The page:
Newspaper article THE JOURNAL RECORD

More Southwest?

Newspaper article THE JOURNAL RECORD

More Southwest?

Article excerpt

DALLAS -- Oklahoma City is an anomaly for Southwest Airlines.

Although the city and the state are important cogs for the upstart airline, there are no plans to increase service any time soon.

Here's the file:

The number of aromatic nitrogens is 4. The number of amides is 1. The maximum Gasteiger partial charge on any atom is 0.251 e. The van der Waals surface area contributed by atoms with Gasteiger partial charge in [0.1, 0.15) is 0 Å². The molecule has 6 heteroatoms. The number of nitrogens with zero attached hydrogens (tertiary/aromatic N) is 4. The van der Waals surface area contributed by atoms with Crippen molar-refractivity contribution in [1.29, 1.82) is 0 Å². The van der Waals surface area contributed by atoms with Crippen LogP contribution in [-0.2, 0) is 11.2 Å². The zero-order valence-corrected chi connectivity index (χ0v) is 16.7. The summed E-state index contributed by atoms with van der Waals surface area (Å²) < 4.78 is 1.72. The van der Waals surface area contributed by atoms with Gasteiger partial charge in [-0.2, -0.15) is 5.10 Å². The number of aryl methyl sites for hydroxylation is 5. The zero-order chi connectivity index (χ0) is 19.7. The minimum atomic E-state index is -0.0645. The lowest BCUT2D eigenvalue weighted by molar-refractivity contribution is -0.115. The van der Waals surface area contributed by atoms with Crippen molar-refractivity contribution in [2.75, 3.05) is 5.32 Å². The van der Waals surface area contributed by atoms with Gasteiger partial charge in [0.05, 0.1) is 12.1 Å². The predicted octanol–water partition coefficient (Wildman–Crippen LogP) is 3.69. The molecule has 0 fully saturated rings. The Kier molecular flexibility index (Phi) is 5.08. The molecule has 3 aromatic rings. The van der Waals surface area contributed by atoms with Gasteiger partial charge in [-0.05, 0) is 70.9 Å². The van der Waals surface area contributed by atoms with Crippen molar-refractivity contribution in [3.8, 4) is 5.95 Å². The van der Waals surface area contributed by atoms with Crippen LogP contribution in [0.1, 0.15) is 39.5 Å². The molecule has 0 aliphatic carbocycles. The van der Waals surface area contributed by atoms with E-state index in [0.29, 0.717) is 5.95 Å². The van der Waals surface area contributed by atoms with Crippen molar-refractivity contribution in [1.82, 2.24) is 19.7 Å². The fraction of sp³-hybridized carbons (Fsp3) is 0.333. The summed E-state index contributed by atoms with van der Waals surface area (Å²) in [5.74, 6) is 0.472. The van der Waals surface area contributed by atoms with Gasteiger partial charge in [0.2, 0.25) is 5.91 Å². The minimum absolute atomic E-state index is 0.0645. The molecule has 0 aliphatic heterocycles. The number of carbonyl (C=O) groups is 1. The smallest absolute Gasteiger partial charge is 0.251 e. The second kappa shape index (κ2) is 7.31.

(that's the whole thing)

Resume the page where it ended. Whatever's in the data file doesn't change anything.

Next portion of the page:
"Oklahoma, particularly Oklahoma City, is important in our route structure," said Pete McGlade, vice president in charge of scheduling. "The Oklahoma City market is growing, and we do expect to increase the number of cities we now serve and the number of flights out of Will Rogers World Airport. "But until the numbers get up there, there's not much hope of increasing the service." Southwest is the dominant carrier of the 13 major, regional and charter airlines serving Will Rogers World Airport. In August, the Dallas-based carrier reported 47,216 passenger boardings, 28 percent of the total market. Boardings for Tulsa International Airport are similar to those in Oklahoma City. But the figures in either city are not good enough to increase service, even for a carrier in the midst of a major route expansion. McGlade didn't give the magical number for increasing service to Oklahoma City, but "we've got to have more seats covered to do something like that." "There are still a lot of empty seats leaving Oklahoma City." In the first six months of 1996, Southwest has reported 267,809 boardings, 31.9 percent of the total, with an average of 32 flights daily. McGlade has a point. At one time Southwest carried at least 32 percent of the outbound Oklahoma City passengers any given month. The airline has become virtually a national carrier by assessing and limiting risk whenever possible, according to Gary Kelly, the airline's chief financial officer. "When we do add flights, we want to make sure that our traffic is keeping up with traffic growth," Kelly said during a Dallas meeting with the nation's aviation writers. "We are not competing against just other airlines, but we are competing against the automobile. "We try to keep our costs and other factors in the reach of the average person, the person who normally drives instead of flying. …

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